LastPass: At Last a Convenient Password Manager to Remember those !@#$% Passwords.
Kenneth Hess | TrustRadius Reviewer
April 12, 2019

LastPass: At Last a Convenient Password Manager to Remember those !@#$% Passwords.

Score 10 out of 10
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Overall Satisfaction with LastPass

We use LastPass only in certain areas of the company. It's not a company-wide deployment. It helps us keep a central location for shared system passwords and other relevant information. Each LastPass entry can have notes, URLs, and a lot of other information that is useful to other users and admins. The biggest benefit is that the LastPass vault has to be kept up to date as part of its functionality--meaning that the information kept for a system or a site is always up to date if it's used or accessed at all.
  • I like that you can keep personal credentials in it as well as corporate ones without switching accounts. Only the credentials you share can be seen by anyone else.
  • LastPass is cross-platform meaning that I can use it on my phone, on a Mac, on a PC, on a Chromebook, and even on a Kiosk system at a hotel.
  • LastPass can be protected by two-factor authentication, which I strongly suggest that you use because passwords alone are not good protection.
  • Sometimes when you update your password, LastPass adds a new entry rather than just updating the old one.
  • I wish sharing credentials was a little easier to do. It's kind of a multi-step, non-intuitive process to share and I'm never really sure that the credentials are shared.
  • After someone shares a credential, you have to run a refresh in LastPass, which is kind of annoying. Sharing should refresh automatically so that the newly shared credential is automatically available to all parties.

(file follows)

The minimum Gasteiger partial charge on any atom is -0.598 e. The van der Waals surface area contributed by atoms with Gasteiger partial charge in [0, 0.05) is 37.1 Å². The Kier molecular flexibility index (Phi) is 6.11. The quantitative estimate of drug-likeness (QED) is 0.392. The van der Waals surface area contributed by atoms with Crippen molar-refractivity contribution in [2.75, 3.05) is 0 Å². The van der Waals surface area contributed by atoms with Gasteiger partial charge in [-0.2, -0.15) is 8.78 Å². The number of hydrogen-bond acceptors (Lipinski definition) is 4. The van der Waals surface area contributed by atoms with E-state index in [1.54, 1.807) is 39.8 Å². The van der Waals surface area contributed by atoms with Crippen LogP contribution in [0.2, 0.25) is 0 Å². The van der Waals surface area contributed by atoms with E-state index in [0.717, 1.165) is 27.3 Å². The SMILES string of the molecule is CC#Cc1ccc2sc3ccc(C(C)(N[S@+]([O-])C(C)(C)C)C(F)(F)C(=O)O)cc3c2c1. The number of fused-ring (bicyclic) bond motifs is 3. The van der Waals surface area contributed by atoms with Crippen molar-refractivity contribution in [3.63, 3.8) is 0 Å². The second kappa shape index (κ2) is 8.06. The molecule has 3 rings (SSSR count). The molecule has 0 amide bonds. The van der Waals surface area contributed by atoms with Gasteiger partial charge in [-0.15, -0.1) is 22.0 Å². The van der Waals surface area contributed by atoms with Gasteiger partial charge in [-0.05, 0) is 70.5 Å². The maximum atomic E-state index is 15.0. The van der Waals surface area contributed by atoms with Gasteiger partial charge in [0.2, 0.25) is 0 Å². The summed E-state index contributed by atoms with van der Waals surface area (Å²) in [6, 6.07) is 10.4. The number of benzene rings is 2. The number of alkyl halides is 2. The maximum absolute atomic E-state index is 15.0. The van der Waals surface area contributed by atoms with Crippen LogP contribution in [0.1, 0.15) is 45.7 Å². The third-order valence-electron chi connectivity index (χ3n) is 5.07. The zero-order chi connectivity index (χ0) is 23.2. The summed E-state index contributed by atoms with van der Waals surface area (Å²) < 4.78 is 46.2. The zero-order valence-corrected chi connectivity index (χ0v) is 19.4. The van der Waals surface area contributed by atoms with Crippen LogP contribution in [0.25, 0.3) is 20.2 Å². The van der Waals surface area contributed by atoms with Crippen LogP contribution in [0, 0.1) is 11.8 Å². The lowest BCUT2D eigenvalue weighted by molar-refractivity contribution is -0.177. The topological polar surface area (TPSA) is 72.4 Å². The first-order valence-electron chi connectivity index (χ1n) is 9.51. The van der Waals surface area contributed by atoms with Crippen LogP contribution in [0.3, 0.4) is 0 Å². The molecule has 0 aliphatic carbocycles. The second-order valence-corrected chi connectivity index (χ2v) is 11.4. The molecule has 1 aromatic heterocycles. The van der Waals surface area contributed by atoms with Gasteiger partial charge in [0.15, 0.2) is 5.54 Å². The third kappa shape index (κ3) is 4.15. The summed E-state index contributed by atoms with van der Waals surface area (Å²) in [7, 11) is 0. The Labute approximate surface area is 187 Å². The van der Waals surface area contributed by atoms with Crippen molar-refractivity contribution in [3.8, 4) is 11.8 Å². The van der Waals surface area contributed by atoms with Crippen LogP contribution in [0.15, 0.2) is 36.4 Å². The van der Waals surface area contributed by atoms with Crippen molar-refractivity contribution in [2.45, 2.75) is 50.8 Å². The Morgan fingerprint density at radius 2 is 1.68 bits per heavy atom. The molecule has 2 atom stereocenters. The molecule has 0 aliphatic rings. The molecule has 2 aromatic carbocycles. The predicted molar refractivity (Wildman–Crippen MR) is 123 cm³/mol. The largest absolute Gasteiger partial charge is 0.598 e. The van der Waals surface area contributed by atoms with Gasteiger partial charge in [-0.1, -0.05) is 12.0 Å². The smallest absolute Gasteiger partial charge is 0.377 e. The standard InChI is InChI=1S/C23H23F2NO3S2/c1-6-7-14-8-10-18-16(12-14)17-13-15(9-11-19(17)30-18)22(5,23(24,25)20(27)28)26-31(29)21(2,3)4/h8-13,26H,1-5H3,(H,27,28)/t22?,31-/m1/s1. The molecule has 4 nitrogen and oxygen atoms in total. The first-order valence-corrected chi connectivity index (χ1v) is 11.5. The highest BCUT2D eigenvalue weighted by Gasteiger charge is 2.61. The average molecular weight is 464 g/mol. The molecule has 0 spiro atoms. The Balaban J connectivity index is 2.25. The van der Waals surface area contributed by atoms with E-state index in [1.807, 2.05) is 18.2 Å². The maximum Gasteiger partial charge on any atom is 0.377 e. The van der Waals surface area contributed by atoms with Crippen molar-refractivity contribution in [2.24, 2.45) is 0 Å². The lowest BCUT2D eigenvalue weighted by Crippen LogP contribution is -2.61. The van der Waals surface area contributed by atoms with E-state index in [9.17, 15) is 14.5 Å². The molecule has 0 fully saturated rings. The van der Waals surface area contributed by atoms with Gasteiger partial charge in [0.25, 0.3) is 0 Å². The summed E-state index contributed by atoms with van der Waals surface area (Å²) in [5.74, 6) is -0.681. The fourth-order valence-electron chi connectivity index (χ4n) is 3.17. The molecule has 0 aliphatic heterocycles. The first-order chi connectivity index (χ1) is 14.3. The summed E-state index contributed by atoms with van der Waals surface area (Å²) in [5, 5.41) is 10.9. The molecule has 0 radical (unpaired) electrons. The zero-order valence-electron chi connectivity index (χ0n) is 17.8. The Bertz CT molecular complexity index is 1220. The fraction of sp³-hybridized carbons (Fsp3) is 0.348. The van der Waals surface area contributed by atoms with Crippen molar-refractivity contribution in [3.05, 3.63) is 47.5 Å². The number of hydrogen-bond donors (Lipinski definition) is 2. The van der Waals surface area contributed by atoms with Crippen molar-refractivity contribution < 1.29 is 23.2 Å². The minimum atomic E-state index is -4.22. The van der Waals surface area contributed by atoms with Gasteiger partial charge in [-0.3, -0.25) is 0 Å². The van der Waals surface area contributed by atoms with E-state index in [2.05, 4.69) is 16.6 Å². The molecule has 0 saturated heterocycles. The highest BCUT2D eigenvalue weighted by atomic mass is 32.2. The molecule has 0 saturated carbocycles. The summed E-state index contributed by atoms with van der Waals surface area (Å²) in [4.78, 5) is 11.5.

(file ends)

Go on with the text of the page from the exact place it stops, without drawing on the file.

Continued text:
• I would say that LastPass has had neither a positive nor a negative impact on ROI. It's not that kind of tool. There are other ways to do what LastPass does, but LastPass is a very convenient option.
LastPass is convenient and free for non-corporate users. There were issues that we didn't like in the other password managers. For a password manager to be successful, it has to be seamless to use, which LastPass is. I can't imagine using anything else. We evaluated a few others that aren't listed but they just didn't measure up in terms of ease of use, price, convenience, and familiarity. A lot of people already use LastPass and so to use it at work is an easy transition.
It doesn't matter how many users you have, there is no usability limit. I don't think our business requirements have evolved enough to measure LastPass' capability to match that growth or evolution but it certainly does a good job and we've had no issues with it and I've used it personally and at two other corporate locations.
Whether you need to easily keep track of multiple site credentials as an individual or as a group, it is very useful and really essential. It is a secure vault in which to store your information. I can't think of any scenario where it wouldn't work or would be inappropriate. LastPass will generate very strong passwords for you and then not reveal them unless you explicitly want them revealed, which is a great feature. I see LastPass being useful for groups of people who share access to systems or to sites and any updates made are automatically available to all group members. It's very handy and I think it's an essential tool.